Giving What We Can put me in hospital. I was only a few steps from the postbox after posting my signed pledge back to GWWC. I’d been toying with the idea of becoming a member for something like a year, during which time I’d been agonising over a Masters dissertation on the very topic of how far our obligations to those in the developing world stretch. So after all this time, I was pleased with myself for having finally mustered up the courage to sign the pledge. I had felt a certain gravity and importance in the action of signing it and closing the envelope. I had gone to the letterbox, presumably with some kind of spring in my step, and I wouldn’t be surprised if I’d let out a resounding “ahhh” as I posted the letter into the slot.
But I can’t quite remember now, because a few seconds later I was stumbling around in pain. I was marching down the hill from the letterbox when some debris flew from a nearby building site and caught me in the eye. I’ve made this sound more serious than it is – whatever it was was tiny and there was no permanent damage. At any rate, I found myself in A&E that evening.
I can only speak for myself, but the juxtaposition of these two significant events made it feel natural to consider whether there was a connection between them. It felt like the universe was putting me in my place for being too self-satisfied about my increase in charitable giving. Or maybe it was trying to balance out the suffering that I’d averted.
Of course, the real answer is that it was just a coincidence. Really I don’t believe the universe works like that, and I only entertain these karmic ideas for fun. (There isn’t much to do in A&E, and you have to think about something.)
It was at this point, or somewhere thereabouts, that I realised how awful I was being. Sure, my eye hurt. Rather a lot. But there I was, sitting in a huge hospital, waiting for free (I’m a tax-dodging student) healthcare from some professionals who, from a global perspective at least, were top of their game. My suffering (and that even seems like too strong a word for it) was miniscule compared to everything else that goes on in the world.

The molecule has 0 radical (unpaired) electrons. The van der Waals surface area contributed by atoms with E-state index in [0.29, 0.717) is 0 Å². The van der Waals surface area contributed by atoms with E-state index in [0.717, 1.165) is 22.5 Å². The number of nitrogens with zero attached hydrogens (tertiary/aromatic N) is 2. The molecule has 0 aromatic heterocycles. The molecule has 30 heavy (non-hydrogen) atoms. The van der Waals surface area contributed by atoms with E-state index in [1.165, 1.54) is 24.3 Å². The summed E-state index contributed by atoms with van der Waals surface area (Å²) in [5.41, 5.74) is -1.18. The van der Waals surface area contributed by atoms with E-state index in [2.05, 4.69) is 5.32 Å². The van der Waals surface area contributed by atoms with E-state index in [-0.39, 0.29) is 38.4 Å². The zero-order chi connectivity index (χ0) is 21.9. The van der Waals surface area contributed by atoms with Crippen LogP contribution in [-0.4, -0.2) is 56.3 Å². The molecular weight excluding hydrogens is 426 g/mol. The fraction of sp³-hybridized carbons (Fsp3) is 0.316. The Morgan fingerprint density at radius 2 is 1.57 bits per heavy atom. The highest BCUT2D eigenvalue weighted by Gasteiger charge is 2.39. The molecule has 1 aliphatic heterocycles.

This idea that we in the developed world are all so lucky and privileged and so on is of course not new. It’s a downright cliché that we’ve all heard millions of times, starting from when we were reminded of the “starving children in Africa” by our irate parents as they tried to get us to eat whatever wittles they’d put in front of us. You may even have rolled your eyes at my use of this cliché. But I suggest you roll them back. Yes, we’ve all heard thousands of times how minor all the bad things that happen to us are compared to the plight of billions the world over. But the very fact that this concept has become a cliché is absolutely appalling. My own mother (sorry ma) changes the channel whenever a charitable appeal comes on the telly because she finds them boring. Boring. Imagine if you were starving to death (another cliché I suppose) and somebody came upon you, only to comment that your misery was, to them, merely yawn-inducing. “Seen it before, mate. Try something new”. You’d be absolutely aghast, if you weren’t too busy suffering to pay them any attention.
We’d do well to remind ourselves that, to the people who are affected, the situation is far from cliché. When I was growing up, it was just one of those facts of life that there were loads of people dying all around the world. I don’t think I felt powerless, I just don’t think it occurred to me to do anything about it. Now it has, and the hospital incident has descended into nothing more than a fun (maybe) story and a catchy (possibly) opening line for a blog entry. The eye pain is long gone. But the good feeling remains.